As an example of what this means in practice, imagine writing a testbed for an application that is tested by submitting various requests (via a C interface) and validating the output received. Suppose further that the application keeps an idea of its current state, and that the “correct” output for a given request may depend on the current application state. A complete “white box”3 test plan for this application would aim to submit all possible requests in each distinguishable state, and validate the output for all request/state combinations.
To write all this test code in C would be very tedious. Suppose instead that the testbed code adds a single new C function, to submit an arbitrary request and return the response, and then uses Guile to export this function as a Scheme procedure. The rest of the testbed can then be written in Scheme, and so benefits from all the advantages of programming in Scheme that were described in the previous section.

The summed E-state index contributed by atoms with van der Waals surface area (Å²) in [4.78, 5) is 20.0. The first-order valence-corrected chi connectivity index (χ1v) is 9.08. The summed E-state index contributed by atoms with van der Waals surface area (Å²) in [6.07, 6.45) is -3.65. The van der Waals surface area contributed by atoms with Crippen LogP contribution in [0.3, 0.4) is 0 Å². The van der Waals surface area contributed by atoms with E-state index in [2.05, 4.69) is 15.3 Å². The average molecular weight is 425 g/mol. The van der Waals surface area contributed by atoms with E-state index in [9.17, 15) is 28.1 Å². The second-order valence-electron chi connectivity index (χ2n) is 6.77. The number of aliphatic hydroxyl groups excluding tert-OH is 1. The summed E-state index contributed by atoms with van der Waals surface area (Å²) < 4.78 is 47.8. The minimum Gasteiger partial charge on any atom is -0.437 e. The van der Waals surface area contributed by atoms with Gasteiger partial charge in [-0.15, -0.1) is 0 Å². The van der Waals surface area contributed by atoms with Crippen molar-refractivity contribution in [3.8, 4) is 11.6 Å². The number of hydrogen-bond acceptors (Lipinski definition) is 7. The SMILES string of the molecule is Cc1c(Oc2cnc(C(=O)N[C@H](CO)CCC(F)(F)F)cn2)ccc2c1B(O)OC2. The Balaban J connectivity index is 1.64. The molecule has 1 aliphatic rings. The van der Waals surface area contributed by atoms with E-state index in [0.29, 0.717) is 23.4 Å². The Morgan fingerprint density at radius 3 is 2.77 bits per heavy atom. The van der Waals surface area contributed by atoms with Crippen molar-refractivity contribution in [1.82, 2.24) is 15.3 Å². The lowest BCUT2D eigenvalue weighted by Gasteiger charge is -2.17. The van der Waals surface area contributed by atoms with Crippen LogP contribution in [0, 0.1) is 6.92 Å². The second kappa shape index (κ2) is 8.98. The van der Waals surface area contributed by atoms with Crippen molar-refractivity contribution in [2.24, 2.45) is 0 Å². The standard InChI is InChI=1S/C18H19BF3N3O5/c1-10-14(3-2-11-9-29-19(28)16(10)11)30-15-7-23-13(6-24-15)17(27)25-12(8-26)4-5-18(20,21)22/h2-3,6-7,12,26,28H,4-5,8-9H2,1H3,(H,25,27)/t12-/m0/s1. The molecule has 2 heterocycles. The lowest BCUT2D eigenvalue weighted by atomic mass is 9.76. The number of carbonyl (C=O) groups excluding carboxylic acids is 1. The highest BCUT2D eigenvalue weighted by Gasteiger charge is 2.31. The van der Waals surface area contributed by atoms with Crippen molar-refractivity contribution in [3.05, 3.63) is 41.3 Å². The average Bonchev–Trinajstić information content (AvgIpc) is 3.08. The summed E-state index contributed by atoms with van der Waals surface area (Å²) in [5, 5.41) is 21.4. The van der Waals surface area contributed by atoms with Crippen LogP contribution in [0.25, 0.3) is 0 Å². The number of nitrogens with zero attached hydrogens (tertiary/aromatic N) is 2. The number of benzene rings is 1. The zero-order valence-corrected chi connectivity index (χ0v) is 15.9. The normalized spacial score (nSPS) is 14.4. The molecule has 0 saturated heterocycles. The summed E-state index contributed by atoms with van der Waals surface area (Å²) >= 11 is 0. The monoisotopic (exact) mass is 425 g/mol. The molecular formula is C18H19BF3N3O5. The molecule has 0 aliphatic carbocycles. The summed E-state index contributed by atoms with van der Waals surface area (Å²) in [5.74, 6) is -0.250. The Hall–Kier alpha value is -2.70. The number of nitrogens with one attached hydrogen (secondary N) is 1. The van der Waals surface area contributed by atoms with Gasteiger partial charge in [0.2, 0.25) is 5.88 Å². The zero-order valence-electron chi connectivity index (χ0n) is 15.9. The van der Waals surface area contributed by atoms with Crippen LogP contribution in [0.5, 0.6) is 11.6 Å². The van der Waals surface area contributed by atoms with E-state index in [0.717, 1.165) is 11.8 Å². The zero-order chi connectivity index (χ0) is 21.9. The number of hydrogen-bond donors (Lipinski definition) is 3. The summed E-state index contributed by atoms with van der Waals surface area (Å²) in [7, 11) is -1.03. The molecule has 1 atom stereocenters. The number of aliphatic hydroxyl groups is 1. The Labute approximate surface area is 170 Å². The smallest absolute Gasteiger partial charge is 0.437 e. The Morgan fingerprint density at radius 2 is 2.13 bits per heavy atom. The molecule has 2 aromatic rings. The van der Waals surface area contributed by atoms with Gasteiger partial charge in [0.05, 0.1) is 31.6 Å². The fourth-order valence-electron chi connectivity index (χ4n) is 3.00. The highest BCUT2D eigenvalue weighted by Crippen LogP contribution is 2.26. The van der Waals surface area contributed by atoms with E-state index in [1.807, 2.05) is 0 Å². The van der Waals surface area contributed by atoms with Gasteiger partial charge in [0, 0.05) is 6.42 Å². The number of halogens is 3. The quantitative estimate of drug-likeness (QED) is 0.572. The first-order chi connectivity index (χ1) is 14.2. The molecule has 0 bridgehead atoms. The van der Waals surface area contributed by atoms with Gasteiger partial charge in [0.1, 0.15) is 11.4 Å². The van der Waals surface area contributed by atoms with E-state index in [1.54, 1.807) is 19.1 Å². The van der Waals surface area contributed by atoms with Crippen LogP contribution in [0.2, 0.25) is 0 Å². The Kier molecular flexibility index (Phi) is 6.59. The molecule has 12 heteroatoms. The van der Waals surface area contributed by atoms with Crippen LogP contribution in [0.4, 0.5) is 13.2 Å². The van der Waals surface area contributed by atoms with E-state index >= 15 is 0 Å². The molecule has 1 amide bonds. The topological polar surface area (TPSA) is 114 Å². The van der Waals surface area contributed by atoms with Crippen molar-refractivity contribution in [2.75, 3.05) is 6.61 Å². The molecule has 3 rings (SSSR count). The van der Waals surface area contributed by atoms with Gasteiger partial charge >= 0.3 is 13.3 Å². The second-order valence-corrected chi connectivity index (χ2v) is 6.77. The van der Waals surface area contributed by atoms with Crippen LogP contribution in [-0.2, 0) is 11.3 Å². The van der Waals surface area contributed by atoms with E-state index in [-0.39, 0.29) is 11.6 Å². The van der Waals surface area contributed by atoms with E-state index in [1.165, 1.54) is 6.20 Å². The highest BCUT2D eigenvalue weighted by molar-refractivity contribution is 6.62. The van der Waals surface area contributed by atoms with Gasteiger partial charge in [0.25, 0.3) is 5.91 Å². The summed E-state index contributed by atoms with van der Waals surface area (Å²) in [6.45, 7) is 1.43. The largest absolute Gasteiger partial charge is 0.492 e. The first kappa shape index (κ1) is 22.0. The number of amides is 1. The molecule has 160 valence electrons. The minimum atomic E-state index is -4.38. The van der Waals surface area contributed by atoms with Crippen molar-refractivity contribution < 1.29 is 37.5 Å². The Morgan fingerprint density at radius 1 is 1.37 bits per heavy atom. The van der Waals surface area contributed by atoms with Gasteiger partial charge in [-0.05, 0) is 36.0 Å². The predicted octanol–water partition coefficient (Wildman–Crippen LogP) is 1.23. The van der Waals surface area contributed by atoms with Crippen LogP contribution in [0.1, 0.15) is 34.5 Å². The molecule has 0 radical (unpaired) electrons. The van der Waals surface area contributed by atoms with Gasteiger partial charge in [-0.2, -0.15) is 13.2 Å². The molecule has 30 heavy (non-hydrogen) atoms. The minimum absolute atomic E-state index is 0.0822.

(In this particular example, there is an additional benefit of writing most of the testbed in Scheme. A common problem for white box testing is that mistakes and mistaken assumptions in the application under test can easily be reproduced in the testbed code. It is more difficult to copy mistakes like this when the testbed is written in a different language from the application.)
A white box test plan is one that incorporates knowledge of the internal design of the application under test.